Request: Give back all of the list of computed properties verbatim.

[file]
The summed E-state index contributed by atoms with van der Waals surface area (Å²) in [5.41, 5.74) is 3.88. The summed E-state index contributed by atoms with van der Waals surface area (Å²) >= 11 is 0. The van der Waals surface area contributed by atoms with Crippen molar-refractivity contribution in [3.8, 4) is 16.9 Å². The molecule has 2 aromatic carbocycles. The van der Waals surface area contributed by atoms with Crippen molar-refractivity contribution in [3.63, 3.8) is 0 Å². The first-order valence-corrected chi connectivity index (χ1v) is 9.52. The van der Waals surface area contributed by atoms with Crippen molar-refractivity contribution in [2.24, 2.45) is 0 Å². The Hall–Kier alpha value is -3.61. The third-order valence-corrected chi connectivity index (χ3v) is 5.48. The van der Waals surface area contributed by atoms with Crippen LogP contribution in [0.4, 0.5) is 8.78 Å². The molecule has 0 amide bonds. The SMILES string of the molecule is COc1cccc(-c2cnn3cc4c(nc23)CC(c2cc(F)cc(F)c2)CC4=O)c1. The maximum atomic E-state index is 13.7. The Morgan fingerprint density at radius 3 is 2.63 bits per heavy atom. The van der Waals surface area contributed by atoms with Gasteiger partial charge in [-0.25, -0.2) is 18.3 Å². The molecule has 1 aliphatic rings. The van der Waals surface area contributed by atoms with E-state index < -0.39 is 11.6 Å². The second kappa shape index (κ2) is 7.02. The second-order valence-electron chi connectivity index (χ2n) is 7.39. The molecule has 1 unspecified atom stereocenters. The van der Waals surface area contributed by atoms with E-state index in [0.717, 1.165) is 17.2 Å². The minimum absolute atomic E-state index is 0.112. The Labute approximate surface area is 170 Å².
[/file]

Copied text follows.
The summed E-state index contributed by atoms with van der Waals surface area (Å²) in [5.41, 5.74) is 3.88. The summed E-state index contributed by atoms with van der Waals surface area (Å²) >= 11 is 0. The van der Waals surface area contributed by atoms with Crippen molar-refractivity contribution in [3.8, 4) is 16.9 Å². The molecule has 2 aromatic carbocycles. The van der Waals surface area contributed by atoms with Crippen molar-refractivity contribution in [3.63, 3.8) is 0 Å². The first-order valence-corrected chi connectivity index (χ1v) is 9.52. The van der Waals surface area contributed by atoms with Crippen molar-refractivity contribution in [2.24, 2.45) is 0 Å². The Hall–Kier alpha value is -3.61. The third-order valence-corrected chi connectivity index (χ3v) is 5.48. The van der Waals surface area contributed by atoms with Crippen LogP contribution in [0.4, 0.5) is 8.78 Å². The molecule has 0 amide bonds. The SMILES string of the molecule is COc1cccc(-c2cnn3cc4c(nc23)CC(c2cc(F)cc(F)c2)CC4=O)c1. The maximum atomic E-state index is 13.7. The Morgan fingerprint density at radius 3 is 2.63 bits per heavy atom. The van der Waals surface area contributed by atoms with Gasteiger partial charge in [-0.25, -0.2) is 18.3 Å². The molecule has 1 aliphatic rings. The van der Waals surface area contributed by atoms with E-state index < -0.39 is 11.6 Å². The second kappa shape index (κ2) is 7.02. The second-order valence-electron chi connectivity index (χ2n) is 7.39. The molecule has 1 unspecified atom stereocenters. The van der Waals surface area contributed by atoms with E-state index in [0.717, 1.165) is 17.2 Å². The minimum absolute atomic E-state index is 0.112. The Labute approximate surface area is 170 Å².